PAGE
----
Both William Jordan and Deloris Peoples Jordan attended PCTS during the period of time encompassed by the thirty year (1931–1961) tenure of PCTS principal John T. Daniel, Sr. As I noted in my article “The Daniels: Leaders in Excellence at an NC Rosenwald School:”
“Under Mr. Daniel’s leadership, the percentage of PCTS students who attended college increased to 25% in 1956. This was a remarkable achievement for a segregated school in a rural county.”
During our interviews, William Jordan told me some wonderful baseball stories about himself and also about Michael Jordan. Those stories didn’t fit the film, but I relay them here.
In William Jordan’s youth, family budgets often didn’t allow for the purchase of sports equipment, but he and the other boys still competed fiercely in all kinds of sports and activities. They ran races down dirt roads, and played crack the whip. They climbed trees, fished, and helped their families in farm fields. And they played baseball — lots and lots of baseball. The bat was often just a broomstick, and when they needed a baseball, William Jordan said he would reach into the mounded up potatoes and pull out the roundest one he could find.
Decades later, by the time William Jordan’s younger cousin Michael was playing in youth leagues, the problem of accessing real sports equipment was a thing of the past. The family could focus on young Michael’s talent. At that time, William Jordan recalled, “everyone assumed he would be a professional baseball player.”
One reason for that was how hard and fast Michael could pitch. William Jordan never mentioned any numbers, so I don’t know whether the speed of young Michael’s pitches at that point (mid to late 1970s) was ever measured by a radar gun. It seems doubtful, given that radar guns were just coming into use in professional baseball in 1973. (A 2014 article from bleacherreport.com notes that: “Danny Litwhiler is generally credited with adapting the modern radar gun to baseball. Litwhiler was the coach at Michigan State in 1973, and when he saw campus police using radar to time speeding cars, he quickly understood that the devices might be applied to baseball. Litwhiler saw it mostly as a teaching tool, one that would allow his pitchers to measure the velocity difference between their fastballs and changeups.”)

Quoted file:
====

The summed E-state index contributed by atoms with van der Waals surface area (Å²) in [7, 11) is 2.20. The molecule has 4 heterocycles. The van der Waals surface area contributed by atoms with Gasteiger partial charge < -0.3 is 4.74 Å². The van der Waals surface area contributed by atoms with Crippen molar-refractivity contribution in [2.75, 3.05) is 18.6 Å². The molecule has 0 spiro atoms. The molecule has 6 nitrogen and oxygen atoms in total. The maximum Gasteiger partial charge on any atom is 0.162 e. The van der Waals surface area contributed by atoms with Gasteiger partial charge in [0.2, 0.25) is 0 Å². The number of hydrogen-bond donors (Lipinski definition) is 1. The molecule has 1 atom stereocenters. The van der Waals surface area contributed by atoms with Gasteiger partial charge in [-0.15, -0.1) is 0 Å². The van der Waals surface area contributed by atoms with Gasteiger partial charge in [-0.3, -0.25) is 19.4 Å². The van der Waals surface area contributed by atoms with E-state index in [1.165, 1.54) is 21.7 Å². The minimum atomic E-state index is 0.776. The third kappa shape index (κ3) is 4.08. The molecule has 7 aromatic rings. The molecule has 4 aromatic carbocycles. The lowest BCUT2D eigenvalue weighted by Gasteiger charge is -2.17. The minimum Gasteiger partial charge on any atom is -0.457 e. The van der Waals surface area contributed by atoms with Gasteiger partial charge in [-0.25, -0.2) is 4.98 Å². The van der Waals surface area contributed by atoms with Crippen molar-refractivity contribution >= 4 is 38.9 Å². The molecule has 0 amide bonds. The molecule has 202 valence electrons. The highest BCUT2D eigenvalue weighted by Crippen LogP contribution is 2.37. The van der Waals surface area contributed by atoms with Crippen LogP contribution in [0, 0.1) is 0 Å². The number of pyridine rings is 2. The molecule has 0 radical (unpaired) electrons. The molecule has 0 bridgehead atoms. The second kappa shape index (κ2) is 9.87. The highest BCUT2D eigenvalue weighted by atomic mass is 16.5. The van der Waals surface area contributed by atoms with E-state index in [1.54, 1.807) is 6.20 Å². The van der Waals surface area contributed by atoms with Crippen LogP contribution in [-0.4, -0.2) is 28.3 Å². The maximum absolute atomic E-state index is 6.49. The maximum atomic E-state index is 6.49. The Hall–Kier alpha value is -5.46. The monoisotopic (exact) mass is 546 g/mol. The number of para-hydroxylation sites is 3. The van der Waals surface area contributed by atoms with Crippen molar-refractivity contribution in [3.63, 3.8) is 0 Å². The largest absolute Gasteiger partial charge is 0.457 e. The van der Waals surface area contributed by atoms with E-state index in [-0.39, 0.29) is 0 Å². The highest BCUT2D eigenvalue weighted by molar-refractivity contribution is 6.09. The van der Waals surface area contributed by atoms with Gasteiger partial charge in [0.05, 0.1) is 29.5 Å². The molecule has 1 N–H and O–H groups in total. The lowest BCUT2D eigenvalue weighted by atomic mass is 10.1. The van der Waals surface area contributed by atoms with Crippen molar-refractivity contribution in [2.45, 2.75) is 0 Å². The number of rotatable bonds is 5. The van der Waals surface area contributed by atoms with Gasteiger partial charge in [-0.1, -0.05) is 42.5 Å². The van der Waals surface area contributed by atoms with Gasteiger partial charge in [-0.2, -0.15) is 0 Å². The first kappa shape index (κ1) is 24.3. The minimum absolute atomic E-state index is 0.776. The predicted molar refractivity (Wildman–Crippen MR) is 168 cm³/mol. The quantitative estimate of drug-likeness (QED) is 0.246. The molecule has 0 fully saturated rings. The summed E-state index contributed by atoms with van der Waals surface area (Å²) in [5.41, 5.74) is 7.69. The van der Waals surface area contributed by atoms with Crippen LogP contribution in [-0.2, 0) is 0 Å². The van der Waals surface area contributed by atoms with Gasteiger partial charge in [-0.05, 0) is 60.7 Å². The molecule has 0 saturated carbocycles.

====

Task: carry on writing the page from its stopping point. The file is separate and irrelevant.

In any event, the apprehension the other boys felt about playing against Michael is probably more telling than any abstract number could be. William Jordan told me that the other boys, including his own son, were reluctant to go to bat when Michael was pitching. Not only were his pitches difficult to hit, but if by chance you were unlucky enough to get out of place and be struck by one, his pitches hurt. A lot.
As fans know, Michael Jordan would soon turn his focus to basketball, although he revisited his baseball dreams in 1994. His agent, David Falk, was quoted by Anothony Castrovince in the recent article “The real story of MJ’s baseball career” on mlb.com as saying “Michael Jordan gave up everything he had earned as the king of basketball to play Minor League baseball and subject himself to criticism. He put everything on the line to compete, with nothing to gain. That is the essence of sports.”
In the end, then, it comes down to culture and character. Michael Jordan’s deep roots in southeastern NC gave him the values and the work ethic for which he is still known today. He didn’t have to make do with potatoes and broomsticks, but if he had, somehow I think he would have still played just as hard.
To learn more about PCTS and other historic schools built by African African communities during the segregation era, please visit stackstories.com and/or stream my films for free if you have Amazon Prime Video: Under the Kudzu and Sharecrop